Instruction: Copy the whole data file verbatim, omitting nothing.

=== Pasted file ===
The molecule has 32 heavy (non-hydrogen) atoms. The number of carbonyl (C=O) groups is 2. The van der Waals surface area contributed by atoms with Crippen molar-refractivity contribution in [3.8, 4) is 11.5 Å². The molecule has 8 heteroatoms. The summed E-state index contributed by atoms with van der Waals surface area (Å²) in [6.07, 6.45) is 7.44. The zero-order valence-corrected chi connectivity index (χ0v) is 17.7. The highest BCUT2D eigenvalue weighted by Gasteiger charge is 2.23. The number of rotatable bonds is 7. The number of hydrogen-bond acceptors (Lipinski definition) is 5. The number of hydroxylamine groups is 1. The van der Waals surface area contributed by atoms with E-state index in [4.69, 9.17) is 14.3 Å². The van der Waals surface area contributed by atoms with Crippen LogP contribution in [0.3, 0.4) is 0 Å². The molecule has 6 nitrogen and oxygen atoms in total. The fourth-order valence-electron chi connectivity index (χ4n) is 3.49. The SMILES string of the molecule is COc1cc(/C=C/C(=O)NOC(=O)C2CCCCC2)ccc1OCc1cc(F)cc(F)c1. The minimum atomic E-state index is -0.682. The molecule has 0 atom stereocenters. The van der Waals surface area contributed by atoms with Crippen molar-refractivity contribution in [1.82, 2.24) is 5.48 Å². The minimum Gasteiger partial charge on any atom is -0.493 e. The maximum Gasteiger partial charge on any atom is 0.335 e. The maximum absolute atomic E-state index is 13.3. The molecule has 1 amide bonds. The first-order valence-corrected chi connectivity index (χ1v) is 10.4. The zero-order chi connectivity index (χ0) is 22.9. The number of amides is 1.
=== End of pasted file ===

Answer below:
The molecule has 32 heavy (non-hydrogen) atoms. The number of carbonyl (C=O) groups is 2. The van der Waals surface area contributed by atoms with Crippen molar-refractivity contribution in [3.8, 4) is 11.5 Å². The molecule has 8 heteroatoms. The summed E-state index contributed by atoms with van der Waals surface area (Å²) in [6.07, 6.45) is 7.44. The zero-order valence-corrected chi connectivity index (χ0v) is 17.7. The highest BCUT2D eigenvalue weighted by Gasteiger charge is 2.23. The number of rotatable bonds is 7. The number of hydrogen-bond acceptors (Lipinski definition) is 5. The number of hydroxylamine groups is 1. The van der Waals surface area contributed by atoms with E-state index in [4.69, 9.17) is 14.3 Å². The van der Waals surface area contributed by atoms with Crippen LogP contribution in [0.3, 0.4) is 0 Å². The molecule has 6 nitrogen and oxygen atoms in total. The fourth-order valence-electron chi connectivity index (χ4n) is 3.49. The SMILES string of the molecule is COc1cc(/C=C/C(=O)NOC(=O)C2CCCCC2)ccc1OCc1cc(F)cc(F)c1. The minimum atomic E-state index is -0.682. The molecule has 0 atom stereocenters. The van der Waals surface area contributed by atoms with Crippen molar-refractivity contribution in [1.82, 2.24) is 5.48 Å². The minimum Gasteiger partial charge on any atom is -0.493 e. The maximum Gasteiger partial charge on any atom is 0.335 e. The maximum absolute atomic E-state index is 13.3. The molecule has 1 amide bonds. The first-order valence-corrected chi connectivity index (χ1v) is 10.4. The zero-order chi connectivity index (χ0) is 22.9. The number of amides is 1.